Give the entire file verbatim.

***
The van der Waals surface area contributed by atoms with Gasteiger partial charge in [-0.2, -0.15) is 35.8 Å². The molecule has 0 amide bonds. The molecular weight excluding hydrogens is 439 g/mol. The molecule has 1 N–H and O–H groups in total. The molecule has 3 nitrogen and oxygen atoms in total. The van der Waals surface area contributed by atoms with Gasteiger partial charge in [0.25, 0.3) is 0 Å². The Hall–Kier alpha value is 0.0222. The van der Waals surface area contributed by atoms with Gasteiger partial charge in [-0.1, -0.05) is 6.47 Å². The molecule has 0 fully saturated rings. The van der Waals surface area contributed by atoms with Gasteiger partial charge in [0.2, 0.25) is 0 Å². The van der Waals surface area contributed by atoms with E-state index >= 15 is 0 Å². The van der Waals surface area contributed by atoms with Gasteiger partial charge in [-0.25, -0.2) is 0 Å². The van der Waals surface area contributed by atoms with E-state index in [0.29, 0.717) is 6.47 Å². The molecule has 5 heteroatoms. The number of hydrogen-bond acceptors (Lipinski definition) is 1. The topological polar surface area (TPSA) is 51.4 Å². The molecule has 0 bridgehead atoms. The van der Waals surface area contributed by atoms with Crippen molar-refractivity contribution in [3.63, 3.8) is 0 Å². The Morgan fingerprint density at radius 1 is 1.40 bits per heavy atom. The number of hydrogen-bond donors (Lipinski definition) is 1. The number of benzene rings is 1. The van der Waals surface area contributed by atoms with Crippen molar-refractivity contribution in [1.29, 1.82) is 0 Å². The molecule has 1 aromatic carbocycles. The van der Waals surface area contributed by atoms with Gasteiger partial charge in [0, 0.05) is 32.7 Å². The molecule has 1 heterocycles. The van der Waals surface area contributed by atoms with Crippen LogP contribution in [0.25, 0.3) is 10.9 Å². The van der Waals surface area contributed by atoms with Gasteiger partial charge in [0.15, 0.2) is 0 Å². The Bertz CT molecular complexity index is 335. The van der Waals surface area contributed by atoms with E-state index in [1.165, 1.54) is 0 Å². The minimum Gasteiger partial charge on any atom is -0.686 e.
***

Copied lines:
The van der Waals surface area contributed by atoms with Gasteiger partial charge in [-0.2, -0.15) is 35.8 Å². The molecule has 0 amide bonds. The molecular weight excluding hydrogens is 439 g/mol. The molecule has 1 N–H and O–H groups in total. The molecule has 3 nitrogen and oxygen atoms in total. The van der Waals surface area contributed by atoms with Gasteiger partial charge in [0.25, 0.3) is 0 Å². The Hall–Kier alpha value is 0.0222. The van der Waals surface area contributed by atoms with Gasteiger partial charge in [-0.1, -0.05) is 6.47 Å². The molecule has 0 fully saturated rings. The van der Waals surface area contributed by atoms with Gasteiger partial charge in [0.2, 0.25) is 0 Å². The van der Waals surface area contributed by atoms with E-state index >= 15 is 0 Å². The van der Waals surface area contributed by atoms with Gasteiger partial charge in [-0.25, -0.2) is 0 Å². The van der Waals surface area contributed by atoms with E-state index in [0.29, 0.717) is 6.47 Å². The molecule has 5 heteroatoms. The number of hydrogen-bond acceptors (Lipinski definition) is 1. The topological polar surface area (TPSA) is 51.4 Å². The molecule has 0 bridgehead atoms. The van der Waals surface area contributed by atoms with Crippen molar-refractivity contribution in [3.63, 3.8) is 0 Å². The Morgan fingerprint density at radius 1 is 1.40 bits per heavy atom. The number of hydrogen-bond donors (Lipinski definition) is 1. The number of benzene rings is 1. The van der Waals surface area contributed by atoms with Crippen molar-refractivity contribution in [1.29, 1.82) is 0 Å². The molecule has 1 aromatic carbocycles. The van der Waals surface area contributed by atoms with Gasteiger partial charge in [0, 0.05) is 32.7 Å². The molecule has 1 heterocycles. The van der Waals surface area contributed by atoms with Crippen LogP contribution in [0.25, 0.3) is 10.9 Å². The van der Waals surface area contributed by atoms with Gasteiger partial charge in [0.15, 0.2) is 0 Å². The Bertz CT molecular complexity index is 335. The van der Waals surface area contributed by atoms with E-state index in [1.165, 1.54) is 0 Å². The minimum Gasteiger partial charge on any atom is -0.686 e.